What she meant by this, is that overall, we lived in a pretty conservative community, and I would say that in the 1980s my mom dressed quite 'preppy'.  But anyone who knows my mom, knows she is not politically conservative.  She speaks up and believes she can work for change from the 'inside' the establishment.   In the late 1980s, there was even a rumor about her that she wanted to distribute condoms at the high school.  Scandalous!

It seems to me we are in the midst of a sea change in the world, perhaps not unlike how things might have felt in the 1960s.  We have North Korea.  Our president speaks, writes, hires and fires without thorough information or long term understanding and deep respect for consequences .  We have neo-Nazi's openly hating.  We have an opiod/heroin epidemic and our friends and neighbors are dying.   We have violence in the streets and distrust of our police force.  We are so attached to our phones that a recent study showed that newborn babies are connecting to their mothers' foreheads instead of their eyes.


There are many people today who are afraid evil is winning in this world.  I've been alive for almost 45 years, and it certainly feels to me that, in the tenor of the air, there are powerful forces at work.  Speaking of the forces, here's the open to 1977's Star Wars: Star Wars Opening Crawl

The movie begins...'It is a period of Civil War.'  After 40 years, I find myself appreciating the themes and characters that makes Star Wars timeless.  For instance, perhaps it's not a coincidence that Confederate monuments and what they mean are the source of renewed conflict.

In every facet of life - whether it's fighting cancer or fighting racism - under threat, human nature is to fight and defend.

So many of us were taught that you fight, but not resolve conflict.  Why fight unless you intend to 'win?'  You fight to decimate.  You fight to humiliate.  You fight to, metaphorically, kill.  I even see it within groups of people that overall agree with one another.   We get on social media to vent or discuss a topic and it turns into nitpicking, backbiting and name-calling when someone is not liberal enough or liberal in the 'right ways.'  I am sure this happens on the conservative side too, but I just happen to generally run in more liberal circles.   A friend recently screenshot-ed a facebook post to me in which another person stated that if you are not publicly, on facebook, speaking out against the neo-Nazis in Charlottesville, this person says they have no use for your friendship.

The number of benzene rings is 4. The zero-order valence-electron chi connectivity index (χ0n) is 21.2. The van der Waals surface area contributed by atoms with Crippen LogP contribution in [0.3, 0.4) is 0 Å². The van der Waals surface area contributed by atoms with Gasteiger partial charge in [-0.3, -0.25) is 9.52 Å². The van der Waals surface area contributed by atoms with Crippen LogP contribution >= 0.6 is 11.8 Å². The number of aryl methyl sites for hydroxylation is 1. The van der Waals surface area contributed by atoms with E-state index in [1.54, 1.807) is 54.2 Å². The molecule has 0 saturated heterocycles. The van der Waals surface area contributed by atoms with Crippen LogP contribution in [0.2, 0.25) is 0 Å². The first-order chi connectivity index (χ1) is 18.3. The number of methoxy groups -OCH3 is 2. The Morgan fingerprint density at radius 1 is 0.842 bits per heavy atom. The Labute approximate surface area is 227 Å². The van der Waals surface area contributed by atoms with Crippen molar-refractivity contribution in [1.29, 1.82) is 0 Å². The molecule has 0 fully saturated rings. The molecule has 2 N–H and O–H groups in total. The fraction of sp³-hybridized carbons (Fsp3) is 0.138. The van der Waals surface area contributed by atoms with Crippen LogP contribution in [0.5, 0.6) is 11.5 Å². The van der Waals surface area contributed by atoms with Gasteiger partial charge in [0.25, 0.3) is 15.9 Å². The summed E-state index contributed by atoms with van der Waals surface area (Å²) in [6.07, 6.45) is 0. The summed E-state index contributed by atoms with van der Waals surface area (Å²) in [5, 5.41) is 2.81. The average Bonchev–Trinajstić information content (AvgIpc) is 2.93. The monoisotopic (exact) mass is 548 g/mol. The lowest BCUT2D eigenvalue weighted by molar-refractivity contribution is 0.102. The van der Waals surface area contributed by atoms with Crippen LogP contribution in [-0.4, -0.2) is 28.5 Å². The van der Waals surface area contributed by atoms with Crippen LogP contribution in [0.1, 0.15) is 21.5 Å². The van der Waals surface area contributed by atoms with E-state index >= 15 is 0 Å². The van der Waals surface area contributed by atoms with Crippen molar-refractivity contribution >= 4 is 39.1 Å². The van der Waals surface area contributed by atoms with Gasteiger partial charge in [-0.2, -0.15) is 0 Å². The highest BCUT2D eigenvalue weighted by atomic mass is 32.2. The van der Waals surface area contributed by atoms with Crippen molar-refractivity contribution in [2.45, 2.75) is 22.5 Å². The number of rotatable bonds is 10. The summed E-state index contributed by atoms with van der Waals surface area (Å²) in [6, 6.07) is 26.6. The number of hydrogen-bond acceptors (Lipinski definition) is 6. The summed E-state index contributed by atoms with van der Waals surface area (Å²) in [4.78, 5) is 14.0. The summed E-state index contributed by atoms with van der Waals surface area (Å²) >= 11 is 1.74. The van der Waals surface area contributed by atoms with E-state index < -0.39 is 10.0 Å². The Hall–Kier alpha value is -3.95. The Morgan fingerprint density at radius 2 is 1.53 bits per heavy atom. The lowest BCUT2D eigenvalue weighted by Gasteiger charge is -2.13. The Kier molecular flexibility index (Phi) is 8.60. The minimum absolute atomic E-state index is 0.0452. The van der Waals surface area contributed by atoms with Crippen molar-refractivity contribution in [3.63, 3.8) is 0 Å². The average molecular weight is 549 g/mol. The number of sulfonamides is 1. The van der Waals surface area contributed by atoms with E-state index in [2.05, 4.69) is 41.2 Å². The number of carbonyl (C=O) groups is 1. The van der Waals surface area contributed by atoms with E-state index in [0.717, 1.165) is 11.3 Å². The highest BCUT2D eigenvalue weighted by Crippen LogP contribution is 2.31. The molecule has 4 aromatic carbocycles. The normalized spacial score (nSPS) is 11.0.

I've been noticing we have some noisy warriors out there.  We have a lot of talkative and opinionated rebel fighters.

My daughter and a friend were talking from the backseat of my car about a third friend who they feared was talking behind peoples' backs and becoming manipulative.  "How can we stop this?" they wondered.  The little girl in my car suggested that they 'catch' the third girl talking behind someone's back so they could 'prove a point.'

I said, "Listen, girls - when you don't like someone's behavior.  When you begin to feel that you have an enemy, you always run the risk of becoming like them.  You complain about this person manipulating, but you're thinking about entrapping her to prove a point.  Now, who's manipulative?"